Backround. Vitamin D affects the expression of more than 200 genes and has a major role in several physiological processes. Our body needs vitamin D throughout life, however, it plays an especially crucial role during pregnancy when it affects the health of both the future mother and the newborn. Vitamin D deficiency has become a worldwide problem in recent time.
Purpose. To detect vitamin D values in blood serum in Estonian women during pregnancy, to study the factors influencing vitamin D level and to estimate the effect of low vitamin D level on the health of mother and child.
Methods. The anamnestic and clinical data of 118 healthy pregnant women, recruited from the Women’s Clinic of Tartu University Hospital, were analysed during the second trimester of pregnancy and in the postnatal period. Their serum vitamin D values were determined by the chemoluminescenceimmune method. Linear and logistic regressioon analyses adjusted for confounders were used for statistical analyses.
Results. The mean level of serum vitamiin D was detected at 55.0 ± 22.8 nmol/ l , remaining under the reference value (75 nmol/l) in 79.7 (71.1–86.3)% of the subjects, while 17.8 (11.6–26.1)% of subjects presente with vitamin D deficiency (≤30 nmol/l). The level of serum vitamin D depended on the calendar month and on the woman’s body mass index preceding pregnancy. Low gestational levels of vitamin D were associated with greater weight gain during pregnancy, necessity to intervene with labour, birth of a macrosomal child, lower Apgar grade, deficiency of infant’s postnatal adaption and postpartum difference in blood pressure between the arms of mother (more than 10 mmHg).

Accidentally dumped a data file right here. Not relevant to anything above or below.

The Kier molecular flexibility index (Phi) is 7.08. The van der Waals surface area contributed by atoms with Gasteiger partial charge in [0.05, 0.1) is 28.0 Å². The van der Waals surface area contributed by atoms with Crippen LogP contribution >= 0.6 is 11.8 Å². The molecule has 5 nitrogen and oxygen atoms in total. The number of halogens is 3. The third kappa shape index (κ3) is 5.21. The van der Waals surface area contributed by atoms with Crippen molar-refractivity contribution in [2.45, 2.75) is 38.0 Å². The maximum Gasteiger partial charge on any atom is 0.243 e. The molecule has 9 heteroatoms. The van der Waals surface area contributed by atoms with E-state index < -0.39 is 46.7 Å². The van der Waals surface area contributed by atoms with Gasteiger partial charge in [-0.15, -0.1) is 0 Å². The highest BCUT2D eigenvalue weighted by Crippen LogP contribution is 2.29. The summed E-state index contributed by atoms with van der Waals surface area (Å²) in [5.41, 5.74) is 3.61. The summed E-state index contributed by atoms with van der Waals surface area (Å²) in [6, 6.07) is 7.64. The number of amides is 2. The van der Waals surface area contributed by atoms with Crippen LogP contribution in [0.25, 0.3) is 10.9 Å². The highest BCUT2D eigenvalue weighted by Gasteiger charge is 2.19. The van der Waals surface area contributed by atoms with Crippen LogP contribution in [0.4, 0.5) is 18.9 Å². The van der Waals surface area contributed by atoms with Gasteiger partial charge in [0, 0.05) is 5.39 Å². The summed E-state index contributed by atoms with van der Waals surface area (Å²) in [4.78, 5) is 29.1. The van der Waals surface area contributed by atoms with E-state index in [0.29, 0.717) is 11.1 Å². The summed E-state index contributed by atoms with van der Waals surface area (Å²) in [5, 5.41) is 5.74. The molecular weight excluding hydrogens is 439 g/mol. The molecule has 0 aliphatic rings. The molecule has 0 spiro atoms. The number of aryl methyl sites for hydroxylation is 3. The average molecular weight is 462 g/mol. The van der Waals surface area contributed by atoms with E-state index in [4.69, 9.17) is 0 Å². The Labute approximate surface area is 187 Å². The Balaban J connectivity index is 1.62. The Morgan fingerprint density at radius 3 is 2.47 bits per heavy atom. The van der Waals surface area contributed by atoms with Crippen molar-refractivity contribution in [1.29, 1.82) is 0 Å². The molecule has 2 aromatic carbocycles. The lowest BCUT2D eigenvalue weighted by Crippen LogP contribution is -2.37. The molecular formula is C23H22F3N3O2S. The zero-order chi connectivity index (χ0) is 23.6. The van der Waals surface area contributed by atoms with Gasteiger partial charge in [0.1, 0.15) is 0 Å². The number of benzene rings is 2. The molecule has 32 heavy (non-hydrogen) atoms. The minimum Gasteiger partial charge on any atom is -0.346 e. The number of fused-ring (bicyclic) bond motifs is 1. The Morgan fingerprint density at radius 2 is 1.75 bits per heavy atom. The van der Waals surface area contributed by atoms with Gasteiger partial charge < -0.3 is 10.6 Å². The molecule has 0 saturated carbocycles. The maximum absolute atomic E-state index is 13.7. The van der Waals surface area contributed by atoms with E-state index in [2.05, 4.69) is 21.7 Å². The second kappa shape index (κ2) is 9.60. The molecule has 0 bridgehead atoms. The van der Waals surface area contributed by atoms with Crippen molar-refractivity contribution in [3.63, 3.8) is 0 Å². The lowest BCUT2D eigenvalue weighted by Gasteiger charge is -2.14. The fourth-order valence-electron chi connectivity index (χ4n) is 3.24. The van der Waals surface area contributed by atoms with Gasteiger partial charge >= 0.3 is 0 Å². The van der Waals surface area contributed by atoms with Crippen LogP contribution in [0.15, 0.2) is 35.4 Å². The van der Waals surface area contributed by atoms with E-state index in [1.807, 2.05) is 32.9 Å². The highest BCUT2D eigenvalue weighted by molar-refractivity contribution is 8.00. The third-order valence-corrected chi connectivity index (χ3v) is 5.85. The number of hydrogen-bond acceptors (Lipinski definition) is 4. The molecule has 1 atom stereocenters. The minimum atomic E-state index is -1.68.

Conclusions. Low level of vitamin D is a common problem among Estonian women during pregnancy; being impaired by timing of pregnancy during calendar months with low solaar intensity index and adiposity before pregnancy. Low vitamin D level is hazardous to the course of pregnancy and to the futuure health of mother and child. Since Estonia is located at the latitude of low intensity sunlight, solar exposure during summertime is not sufficient to maintain required vitamiin D level for the rest of the year. Therefore, we encourage general practitioners, but most certainly gynaecologists, to determine serum vitamin D level especially in pregnant women and to supplement vitamin D in case of need. However, the data available today strongly recommends the prophylactic dose of vitamin D supplementation to be 70–80 IU/kg per day.